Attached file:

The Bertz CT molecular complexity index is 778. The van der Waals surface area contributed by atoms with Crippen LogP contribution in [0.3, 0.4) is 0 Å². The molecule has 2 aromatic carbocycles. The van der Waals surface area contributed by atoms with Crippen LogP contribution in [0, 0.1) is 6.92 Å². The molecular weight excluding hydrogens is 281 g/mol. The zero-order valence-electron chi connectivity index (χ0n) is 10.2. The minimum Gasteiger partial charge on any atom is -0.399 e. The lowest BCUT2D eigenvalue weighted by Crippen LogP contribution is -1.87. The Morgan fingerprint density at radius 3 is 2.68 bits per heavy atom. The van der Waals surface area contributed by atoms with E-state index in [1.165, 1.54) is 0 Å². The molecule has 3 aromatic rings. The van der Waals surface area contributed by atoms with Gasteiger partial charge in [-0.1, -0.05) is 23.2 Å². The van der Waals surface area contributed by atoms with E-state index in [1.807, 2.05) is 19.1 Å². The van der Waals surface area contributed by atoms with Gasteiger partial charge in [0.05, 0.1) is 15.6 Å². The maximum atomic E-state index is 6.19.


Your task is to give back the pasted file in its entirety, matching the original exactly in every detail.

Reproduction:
The Bertz CT molecular complexity index is 778. The van der Waals surface area contributed by atoms with Crippen LogP contribution in [0.3, 0.4) is 0 Å². The molecule has 2 aromatic carbocycles. The van der Waals surface area contributed by atoms with Crippen LogP contribution in [0, 0.1) is 6.92 Å². The molecular weight excluding hydrogens is 281 g/mol. The zero-order valence-electron chi connectivity index (χ0n) is 10.2. The minimum Gasteiger partial charge on any atom is -0.399 e. The lowest BCUT2D eigenvalue weighted by Crippen LogP contribution is -1.87. The Morgan fingerprint density at radius 3 is 2.68 bits per heavy atom. The van der Waals surface area contributed by atoms with E-state index in [1.165, 1.54) is 0 Å². The molecule has 3 aromatic rings. The van der Waals surface area contributed by atoms with Gasteiger partial charge in [-0.1, -0.05) is 23.2 Å². The van der Waals surface area contributed by atoms with E-state index in [1.807, 2.05) is 19.1 Å². The van der Waals surface area contributed by atoms with Gasteiger partial charge in [0.05, 0.1) is 15.6 Å². The maximum atomic E-state index is 6.19.